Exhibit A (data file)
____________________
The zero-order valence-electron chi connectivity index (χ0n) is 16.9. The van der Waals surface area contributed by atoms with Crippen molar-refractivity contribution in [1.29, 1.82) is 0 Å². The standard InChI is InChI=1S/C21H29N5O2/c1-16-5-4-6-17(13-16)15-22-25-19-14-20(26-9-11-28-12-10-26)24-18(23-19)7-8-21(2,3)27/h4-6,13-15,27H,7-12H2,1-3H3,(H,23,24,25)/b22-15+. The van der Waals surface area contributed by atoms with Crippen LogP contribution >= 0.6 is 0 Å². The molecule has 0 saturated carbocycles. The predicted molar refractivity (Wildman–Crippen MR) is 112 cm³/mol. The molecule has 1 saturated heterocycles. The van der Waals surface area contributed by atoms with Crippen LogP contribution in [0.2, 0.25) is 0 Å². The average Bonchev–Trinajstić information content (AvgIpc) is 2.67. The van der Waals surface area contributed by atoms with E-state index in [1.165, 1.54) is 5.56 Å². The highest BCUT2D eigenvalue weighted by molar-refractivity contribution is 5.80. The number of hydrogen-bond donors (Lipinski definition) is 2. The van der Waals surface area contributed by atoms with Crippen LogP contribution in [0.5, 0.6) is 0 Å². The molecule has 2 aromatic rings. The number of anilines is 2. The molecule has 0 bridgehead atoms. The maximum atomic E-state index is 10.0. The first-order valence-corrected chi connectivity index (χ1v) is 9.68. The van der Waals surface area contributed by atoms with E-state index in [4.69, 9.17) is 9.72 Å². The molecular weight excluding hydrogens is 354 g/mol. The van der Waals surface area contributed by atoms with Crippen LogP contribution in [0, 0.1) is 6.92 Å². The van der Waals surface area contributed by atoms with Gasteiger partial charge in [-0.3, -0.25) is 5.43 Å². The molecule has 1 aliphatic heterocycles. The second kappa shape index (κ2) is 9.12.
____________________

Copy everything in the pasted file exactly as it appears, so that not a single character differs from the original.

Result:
The zero-order valence-electron chi connectivity index (χ0n) is 16.9. The van der Waals surface area contributed by atoms with Crippen molar-refractivity contribution in [1.29, 1.82) is 0 Å². The standard InChI is InChI=1S/C21H29N5O2/c1-16-5-4-6-17(13-16)15-22-25-19-14-20(26-9-11-28-12-10-26)24-18(23-19)7-8-21(2,3)27/h4-6,13-15,27H,7-12H2,1-3H3,(H,23,24,25)/b22-15+. The van der Waals surface area contributed by atoms with Crippen LogP contribution >= 0.6 is 0 Å². The molecule has 0 saturated carbocycles. The predicted molar refractivity (Wildman–Crippen MR) is 112 cm³/mol. The molecule has 1 saturated heterocycles. The van der Waals surface area contributed by atoms with Crippen LogP contribution in [0.2, 0.25) is 0 Å². The average Bonchev–Trinajstić information content (AvgIpc) is 2.67. The van der Waals surface area contributed by atoms with E-state index in [1.165, 1.54) is 5.56 Å². The highest BCUT2D eigenvalue weighted by molar-refractivity contribution is 5.80. The number of hydrogen-bond donors (Lipinski definition) is 2. The van der Waals surface area contributed by atoms with Crippen LogP contribution in [0.5, 0.6) is 0 Å². The molecule has 2 aromatic rings. The number of anilines is 2. The molecule has 0 bridgehead atoms. The maximum atomic E-state index is 10.0. The first-order valence-corrected chi connectivity index (χ1v) is 9.68. The van der Waals surface area contributed by atoms with E-state index in [4.69, 9.17) is 9.72 Å². The molecular weight excluding hydrogens is 354 g/mol. The van der Waals surface area contributed by atoms with Crippen LogP contribution in [0, 0.1) is 6.92 Å². The van der Waals surface area contributed by atoms with Gasteiger partial charge in [-0.3, -0.25) is 5.43 Å². The molecule has 1 aliphatic heterocycles. The second kappa shape index (κ2) is 9.12.